Pothole damage: what it is, and how to avoid it
Wednesday 14th July 2021
What is a pothole?
Potholes are holes located in the road which can vary in both size and shape and are typically caused by the weight of vehicles combined with the effects of the elements, such as rain, snow and ice. A pothole is caused by the weight of cars passing over the weak spot in the road. This leads to a weakened road surface which causes the material to break down and crack.
In the winter months, this is intensified by the impact of snow, ice and rain – with water filling the cracks, freezing and then expanding, causing chunks of the surface material to break away – forming a pothole.
What do potholes do to your car?
Although sometimes driving over potholes can be unavoidable, or you might not see it until it’s too late, potholes can sometimes cause serious damage to your vehicle:
- Tyre damage – this is the most common damage potholes can cause, with issues such as sidewall bulges, punctures or tyre tread separation. In some instances, potholes can also lead to tyres bursting.
- Wheel damage – your wheels can also sometimes take a hit, with the wheel rims susceptible to scrapes, or the wheel could bend or become distorted. This could also have an impact on your wheel alignment – which could lead to further problems.
- Misaligned suspension – similarly, a knock to your vehicle from a pothole can also affect the alignment of your suspension. If this happens, this could affect your braking efficiency, road holding and shorten the life of your tyres.
- Scrapes to the undercarriage and exhaust – if your vehicle sits low to the ground (for example, sports cars), you can also sometimes incur pothole damage to the body of your vehicle, or the exhaust. A deep pothole could scrape the exhaust pipe running underneath your car, denting the exhaust pipe or creating a hole. Learn more about how to tell if you need a new exhaust.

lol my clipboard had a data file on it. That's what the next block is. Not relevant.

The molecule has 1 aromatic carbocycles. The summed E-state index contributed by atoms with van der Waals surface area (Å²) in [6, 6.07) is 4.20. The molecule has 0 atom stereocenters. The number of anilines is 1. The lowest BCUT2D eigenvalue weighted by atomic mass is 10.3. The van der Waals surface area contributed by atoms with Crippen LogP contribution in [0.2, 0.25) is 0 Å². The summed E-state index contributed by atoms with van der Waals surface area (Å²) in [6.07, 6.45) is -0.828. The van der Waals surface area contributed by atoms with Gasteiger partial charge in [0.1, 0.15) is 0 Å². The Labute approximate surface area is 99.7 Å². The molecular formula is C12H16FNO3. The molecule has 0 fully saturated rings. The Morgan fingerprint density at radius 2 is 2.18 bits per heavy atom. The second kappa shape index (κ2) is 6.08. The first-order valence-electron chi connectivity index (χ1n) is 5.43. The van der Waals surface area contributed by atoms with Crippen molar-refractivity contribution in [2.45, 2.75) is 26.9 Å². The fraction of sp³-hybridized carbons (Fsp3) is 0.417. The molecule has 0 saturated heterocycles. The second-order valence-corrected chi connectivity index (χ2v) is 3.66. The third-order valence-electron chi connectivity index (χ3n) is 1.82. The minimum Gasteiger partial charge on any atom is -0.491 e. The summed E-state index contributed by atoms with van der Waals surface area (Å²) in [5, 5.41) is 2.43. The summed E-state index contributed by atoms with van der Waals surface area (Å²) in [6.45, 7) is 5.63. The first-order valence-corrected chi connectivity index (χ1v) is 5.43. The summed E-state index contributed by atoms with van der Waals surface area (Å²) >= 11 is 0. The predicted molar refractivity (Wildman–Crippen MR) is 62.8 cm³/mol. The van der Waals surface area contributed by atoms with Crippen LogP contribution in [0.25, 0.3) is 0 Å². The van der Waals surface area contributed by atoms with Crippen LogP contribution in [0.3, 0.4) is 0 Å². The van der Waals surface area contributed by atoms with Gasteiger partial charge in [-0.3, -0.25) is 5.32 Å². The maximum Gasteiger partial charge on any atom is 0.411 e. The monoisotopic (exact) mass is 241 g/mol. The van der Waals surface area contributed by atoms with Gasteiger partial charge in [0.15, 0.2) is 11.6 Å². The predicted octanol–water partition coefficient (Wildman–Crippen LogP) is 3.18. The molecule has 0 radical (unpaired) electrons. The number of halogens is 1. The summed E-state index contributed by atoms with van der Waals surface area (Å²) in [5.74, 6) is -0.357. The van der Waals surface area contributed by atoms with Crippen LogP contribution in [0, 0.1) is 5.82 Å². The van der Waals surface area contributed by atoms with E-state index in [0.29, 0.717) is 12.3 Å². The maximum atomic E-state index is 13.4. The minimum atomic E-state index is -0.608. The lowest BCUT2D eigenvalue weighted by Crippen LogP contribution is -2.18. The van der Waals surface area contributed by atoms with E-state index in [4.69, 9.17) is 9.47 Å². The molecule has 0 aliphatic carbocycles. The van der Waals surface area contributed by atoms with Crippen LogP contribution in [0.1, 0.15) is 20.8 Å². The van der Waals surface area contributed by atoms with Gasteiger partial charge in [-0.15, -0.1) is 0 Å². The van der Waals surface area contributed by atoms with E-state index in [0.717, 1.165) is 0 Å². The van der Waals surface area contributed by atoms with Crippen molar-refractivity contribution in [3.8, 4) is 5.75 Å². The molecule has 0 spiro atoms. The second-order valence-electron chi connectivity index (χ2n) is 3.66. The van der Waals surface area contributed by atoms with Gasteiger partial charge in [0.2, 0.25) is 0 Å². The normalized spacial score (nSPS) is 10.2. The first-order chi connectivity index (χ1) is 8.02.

What to do if you hit a pothole
If you’re driving along the road and suddenly you feel the familiar ‘bump’ or ‘jolt’ of a pothole under your vehicle, it’s helpful to follow the following steps:
- Pull over as soon as possible
- Inspect your vehicle for any visible damage to your wheels, tyres or the bodywork
- Once you’ve done this, get back into your vehicle and check for any vibrations while you’re driving
- Also check whether your vehicle is pulling to one side, or if your steering wheel is not operating properly
- If you find any pothole damage, take a note of where the pothole is – as you may be able to report it to your local council to claim against the damage (more on this later!)
How to avoid scraping your car on potholes
There are things you can do to prevent pothole damage – some of these include:
- Tyre pressure – having correctly inflated tyres is incredibly important when it comes to avoiding pothole tyre damage. If they are inflated to the correct pressure, there is a higher chance of the tyre rolling over any potholes without suffering any damage.
- Driving habits – being mindful of your driving habits is also a good way to avoid damaging your car on potholes. Speeding can especially have an effect on the damage potholes can cause to your vehicle, so by taking things a little slower and smoother, you might be able to save yourself damage – and extra costs!
Can you claim for tyre damage from potholes?
Although the damage caused by potholes might not be worth claiming on your car insurance, you might be able to get compensation from your local council.
- Step 1: first, check for any damage – explained in the section above on what to do if you hit a pothole.
- Step 2: if you’ve found pothole damage, take some notes of the damage caused and the exact location and details such as size and position of the pothole in the road. Its also advised you take photos of the damage and the pothole if it’s safe to do so. You could even include an item, such as a shoe, to give perspective of scale.
- Step 3: you can then report the pothole using the GOV.uk site. This is important as it will make your local roads safer to other road users.